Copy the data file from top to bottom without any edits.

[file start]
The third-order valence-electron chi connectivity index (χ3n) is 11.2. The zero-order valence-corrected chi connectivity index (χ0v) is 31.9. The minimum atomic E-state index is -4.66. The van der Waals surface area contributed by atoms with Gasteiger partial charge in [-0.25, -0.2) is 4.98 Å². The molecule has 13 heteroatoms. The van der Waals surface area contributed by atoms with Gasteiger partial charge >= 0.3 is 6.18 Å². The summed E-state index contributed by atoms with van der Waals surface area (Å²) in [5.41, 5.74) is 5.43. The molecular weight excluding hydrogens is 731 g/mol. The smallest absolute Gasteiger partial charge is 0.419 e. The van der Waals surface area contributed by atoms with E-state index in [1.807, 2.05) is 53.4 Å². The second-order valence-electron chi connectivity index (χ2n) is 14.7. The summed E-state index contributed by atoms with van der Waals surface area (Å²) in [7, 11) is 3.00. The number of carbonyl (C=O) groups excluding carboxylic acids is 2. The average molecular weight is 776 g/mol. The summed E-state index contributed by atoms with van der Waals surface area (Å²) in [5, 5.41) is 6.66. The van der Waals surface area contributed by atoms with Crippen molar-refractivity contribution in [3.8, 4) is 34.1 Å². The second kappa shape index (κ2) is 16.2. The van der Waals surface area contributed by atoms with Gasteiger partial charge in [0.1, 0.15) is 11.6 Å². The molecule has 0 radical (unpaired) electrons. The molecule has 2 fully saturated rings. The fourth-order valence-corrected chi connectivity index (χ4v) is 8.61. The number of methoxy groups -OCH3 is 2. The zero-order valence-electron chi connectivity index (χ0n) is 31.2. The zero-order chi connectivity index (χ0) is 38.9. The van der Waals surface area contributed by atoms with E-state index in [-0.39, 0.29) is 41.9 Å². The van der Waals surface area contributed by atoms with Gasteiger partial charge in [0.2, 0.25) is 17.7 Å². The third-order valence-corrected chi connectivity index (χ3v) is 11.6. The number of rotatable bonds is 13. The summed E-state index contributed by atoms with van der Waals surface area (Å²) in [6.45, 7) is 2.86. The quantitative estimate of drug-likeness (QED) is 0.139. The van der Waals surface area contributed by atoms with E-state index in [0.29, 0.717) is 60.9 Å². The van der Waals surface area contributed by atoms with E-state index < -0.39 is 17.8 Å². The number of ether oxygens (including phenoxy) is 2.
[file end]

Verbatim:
The third-order valence-electron chi connectivity index (χ3n) is 11.2. The zero-order valence-corrected chi connectivity index (χ0v) is 31.9. The minimum atomic E-state index is -4.66. The van der Waals surface area contributed by atoms with Gasteiger partial charge in [-0.25, -0.2) is 4.98 Å². The molecule has 13 heteroatoms. The van der Waals surface area contributed by atoms with Gasteiger partial charge >= 0.3 is 6.18 Å². The summed E-state index contributed by atoms with van der Waals surface area (Å²) in [5.41, 5.74) is 5.43. The molecular weight excluding hydrogens is 731 g/mol. The smallest absolute Gasteiger partial charge is 0.419 e. The van der Waals surface area contributed by atoms with E-state index in [1.807, 2.05) is 53.4 Å². The second-order valence-electron chi connectivity index (χ2n) is 14.7. The summed E-state index contributed by atoms with van der Waals surface area (Å²) in [7, 11) is 3.00. The number of carbonyl (C=O) groups excluding carboxylic acids is 2. The average molecular weight is 776 g/mol. The summed E-state index contributed by atoms with van der Waals surface area (Å²) in [5, 5.41) is 6.66. The van der Waals surface area contributed by atoms with Crippen molar-refractivity contribution in [3.8, 4) is 34.1 Å². The second kappa shape index (κ2) is 16.2. The van der Waals surface area contributed by atoms with Gasteiger partial charge in [0.1, 0.15) is 11.6 Å². The molecule has 0 radical (unpaired) electrons. The molecule has 2 fully saturated rings. The fourth-order valence-corrected chi connectivity index (χ4v) is 8.61. The number of methoxy groups -OCH3 is 2. The zero-order valence-electron chi connectivity index (χ0n) is 31.2. The zero-order chi connectivity index (χ0) is 38.9. The van der Waals surface area contributed by atoms with E-state index in [-0.39, 0.29) is 41.9 Å². The van der Waals surface area contributed by atoms with Gasteiger partial charge in [0.2, 0.25) is 17.7 Å². The third-order valence-corrected chi connectivity index (χ3v) is 11.6. The number of rotatable bonds is 13. The summed E-state index contributed by atoms with van der Waals surface area (Å²) in [6.45, 7) is 2.86. The quantitative estimate of drug-likeness (QED) is 0.139. The van der Waals surface area contributed by atoms with E-state index in [0.29, 0.717) is 60.9 Å². The van der Waals surface area contributed by atoms with E-state index < -0.39 is 17.8 Å². The number of ether oxygens (including phenoxy) is 2.